Devise and Legacy. Words, "Legal heirs," "Convey, assign and transfer."
A testator left all his real and personal property in trust, to pay his widow one third of the net income during her life, and to pay the remaining two thirds of the net income and after the death of his widow the whole of it to his three daughters named in equal shares, "and after the death of one or more of them to pay over the proportion of said net income to which such deceased would have been entitled if living to the legal heirs of such deceased: and upon the death of my wife and of all my said daughters to convey, assign and transfer all my said real and personal property to the legal heirs of my said daughters in equal proportions by right of representation to have and to hold to them their heirs and assigns forever." The testator's widow waived the provisions of his will. The testator's three daughters died one after another, two unmarried and the other leaving a husband and children. Last of all the testator's widow died. One of the unmarried daughters of the testator was also the daughter of his widow. His other two daughters were by a former marriage. On a bill for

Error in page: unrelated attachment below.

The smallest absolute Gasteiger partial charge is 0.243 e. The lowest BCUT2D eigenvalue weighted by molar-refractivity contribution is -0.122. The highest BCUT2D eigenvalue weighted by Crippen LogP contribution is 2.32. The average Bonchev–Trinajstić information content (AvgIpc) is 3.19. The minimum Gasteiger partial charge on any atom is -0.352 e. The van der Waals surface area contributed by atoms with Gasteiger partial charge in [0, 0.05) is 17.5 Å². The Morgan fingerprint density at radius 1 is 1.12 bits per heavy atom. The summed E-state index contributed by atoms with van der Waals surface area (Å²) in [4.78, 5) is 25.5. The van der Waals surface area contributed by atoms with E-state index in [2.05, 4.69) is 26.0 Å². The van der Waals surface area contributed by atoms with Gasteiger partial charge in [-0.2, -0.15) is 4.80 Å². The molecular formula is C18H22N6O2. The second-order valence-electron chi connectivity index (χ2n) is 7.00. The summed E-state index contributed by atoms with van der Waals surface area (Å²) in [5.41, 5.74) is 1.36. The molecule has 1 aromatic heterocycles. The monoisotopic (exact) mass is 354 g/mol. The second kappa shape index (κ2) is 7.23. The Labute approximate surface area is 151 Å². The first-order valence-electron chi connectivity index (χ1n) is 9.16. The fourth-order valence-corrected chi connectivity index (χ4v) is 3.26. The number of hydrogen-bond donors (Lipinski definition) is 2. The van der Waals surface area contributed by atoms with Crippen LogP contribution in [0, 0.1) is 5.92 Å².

instructions as to the final distribution of the trust fund, it was held, that the "legal heirs" of the testator's daughters to whom the distribution was to be made were their respective heirs at the times of their respective deaths, that the words "convey, assign and transfer" did not show an intention of the testator to postpone the vesting of the remainders until the time of distribution but referred merely to the time when the donees would become entitled to possession; and that the fact that the testator's widow had waived the provisions for her benefit in his will did not prevent her from taking her share as the legal heir of her daughter.